Another ethical area explored through the character of Anne’s brother, Ben, is the notion of whether it’s ever morally defensible to kill someone you think is doing evil in the world.
I think fiction is exactly the place to ask that question. I will say as a human, yeah, it’s definitely wrong, you should not kill your political enemies, that is definitively beyond the pale. But I think that’s the idea of fiction, that those repressed desires or those kinds of unspeakable acts are able to be spoken at length.
Kim Gordon (!) called this book “a new classic for the collapsing political landscape of America.” That notion of our collapsing political landscape seems more apt than ever right about now.
The book was conceived definitely to take on these very antagonist structures and feelings that program our politics, the way the conservative versus liberal minds seem unable to even communicate with each other now, and that kind of dichotomy or bifurcation has not remotely healed.
This is your first novel in four years, but you’ve also written short stories, screenplays for movies, and a TV series. Which is your preferred medium?
On those rare occasions that I have an idea they are fiction of some kind, either a novel or a story. The movies that I did with Kelly (Reichardt) were, I think, a very unique and special thing that did feel like an extension of the fictional realm I was thinking about. That felt personal to me, as well as to her. Mildred Pierce was more just an amazing job I got to do, and I think going onward, that seems to be more how the screenwriting happens. It’s hard for me to imagine conceiving and investing my own personal creative life in just screenwriting, you know. It’s a wonderful, great collaborative art form and I love being a part of it, but I feel like I’m more at the call of other people at this point with that kind of work.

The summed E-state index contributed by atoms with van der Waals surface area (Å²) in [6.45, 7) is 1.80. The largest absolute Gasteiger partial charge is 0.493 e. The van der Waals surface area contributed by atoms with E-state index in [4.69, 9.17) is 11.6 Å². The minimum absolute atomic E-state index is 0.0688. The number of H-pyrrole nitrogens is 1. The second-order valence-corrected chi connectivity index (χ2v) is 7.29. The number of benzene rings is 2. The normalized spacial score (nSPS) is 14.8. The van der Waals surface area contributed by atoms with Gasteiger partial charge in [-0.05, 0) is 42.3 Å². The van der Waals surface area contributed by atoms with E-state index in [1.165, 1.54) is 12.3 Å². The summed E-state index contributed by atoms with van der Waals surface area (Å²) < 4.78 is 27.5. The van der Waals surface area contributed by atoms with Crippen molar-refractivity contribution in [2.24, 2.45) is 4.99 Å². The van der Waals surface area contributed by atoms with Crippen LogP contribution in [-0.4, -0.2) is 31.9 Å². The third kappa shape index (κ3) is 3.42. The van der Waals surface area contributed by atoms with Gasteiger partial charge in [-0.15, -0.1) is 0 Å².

Anything in the pipeline right now?
I'm working on a script for Lenny Abrahamson [director of the Oscar-winning Room] right now. I think it would be great if that happens, so you never know.
Your Powell's reading is on Inauguration Day. . .
Isn’t that awesome? I kind of love it. I’m actually pretty stoked—I just want to read about assassinating someone on that day. I think it’s going to be really fun. Hopefully people will be downtown protesting anyway—but it could just be nobody there! You never know. It could be an intimate but bloodthirsty gathering.
Jon Raymond reads at Powell's City of Books at 7:30 p.m. Friday, January 20. FREE. His new novel, Freebird, was published this month by Graywolf Press.